by Henry T. Vriesen
Acts 28; Philemon 1
The long cherished desire of Paul to see the imperial city of Rome and to preach the gospel in the center of the great world empire was fully realized. Rome was a magnificent city but also was wicked and corrupt. Young Nero had just begun his wicked reign of crime. “Paul dwelt two whole years in his own hired house, and received all that came in unto him, preaching the kingdom of God, and teaching those things which concern the Lord Jesus, with all confidence, no man forbidding him.”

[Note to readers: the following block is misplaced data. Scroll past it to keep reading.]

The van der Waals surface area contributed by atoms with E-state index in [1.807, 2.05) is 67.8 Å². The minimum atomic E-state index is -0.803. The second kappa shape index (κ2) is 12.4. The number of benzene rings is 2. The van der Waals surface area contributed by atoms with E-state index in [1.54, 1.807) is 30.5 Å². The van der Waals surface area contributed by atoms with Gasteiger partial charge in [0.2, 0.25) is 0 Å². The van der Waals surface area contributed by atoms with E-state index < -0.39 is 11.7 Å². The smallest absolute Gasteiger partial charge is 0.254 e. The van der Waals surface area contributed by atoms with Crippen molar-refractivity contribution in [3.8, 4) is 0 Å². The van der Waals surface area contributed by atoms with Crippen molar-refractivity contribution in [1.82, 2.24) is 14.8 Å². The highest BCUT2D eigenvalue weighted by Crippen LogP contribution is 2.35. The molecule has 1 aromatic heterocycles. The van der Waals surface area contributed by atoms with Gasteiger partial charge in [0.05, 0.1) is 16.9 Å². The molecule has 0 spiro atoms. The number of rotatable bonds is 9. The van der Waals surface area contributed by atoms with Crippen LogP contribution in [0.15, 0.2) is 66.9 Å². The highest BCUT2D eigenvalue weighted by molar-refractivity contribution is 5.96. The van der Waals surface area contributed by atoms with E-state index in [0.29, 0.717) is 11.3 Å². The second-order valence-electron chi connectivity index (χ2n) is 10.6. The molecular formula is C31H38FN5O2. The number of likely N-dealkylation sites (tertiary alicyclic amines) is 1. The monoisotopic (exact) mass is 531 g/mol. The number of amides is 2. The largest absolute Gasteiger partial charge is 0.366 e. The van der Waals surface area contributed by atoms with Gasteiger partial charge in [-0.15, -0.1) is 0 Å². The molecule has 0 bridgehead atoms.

While Paul was at Rome many friends were attached to him; among them was Timothy, whom he called “my own son in the faith,” Luke of whom he wrote “my beloved physician,” and Aristarchus who had journeyed with him. At one time a good friend came to him from Philippi in Macedonia, named Epaphroditus, who brought a message of the church and also some gifts for the apostle’s needs. During his stay at Rome, Paul wrote the following epistles: Colossians, Ephesians, and Philippians. One day Paul met a man named Onesimus, a slave who had run away from his master Philemon at Colossae near Ephesus. Now Philemon was a close friend of Paul. This slave Onesimus accepted the salvation offered in Christ after receiving instruction from Paul. Of him he says, “Whom I would have retained with me, that in thy stead he might have ministered unto me in the bonds of the gospel.” But Paul felt that it was his duty to send him back to his master. At that time he wrote a letter, namely, “The Epistle of Paul to Philemon.” In this epistle he writes, “Grace to you, and peace, from God our Father and the Lord Jesus Christ. I thank my God, making mention of thee always in my prayers, hearing of thy love and faith, which thou hast toward the Lord Jesus, and toward all saints … I beseech thee for my son Onesimus, whom I have begotten in my bonds: which in times past was to thee unprofitable, but now profitable to thee and to me: whom I have sent again: thou therefore receive him, that is, mine own bowels: whom I would have retained with me, that in thy stead he might have ministered unto me in the bonds of the gospel … For perhaps he therefore departed for a season, that thou shouldest receive him forever; not now as a servant, but above a servant, a brother beloved, especially to me, but how much more unto thee, both in the flesh, and in the Lord? If thou count me therefore a partner, receive him as myself. If he hath wr6nged thee, or oweth thee ought, put that on mine account … I will repay it … Yea, brother, let me have joy of thee in the Lord … having confidence in thy obedience I wrote unto thee, knowing that thou wilt also do more than I say … The grace of our Lord Jesus Christ be with your spirit.”For further information on this resource, click here.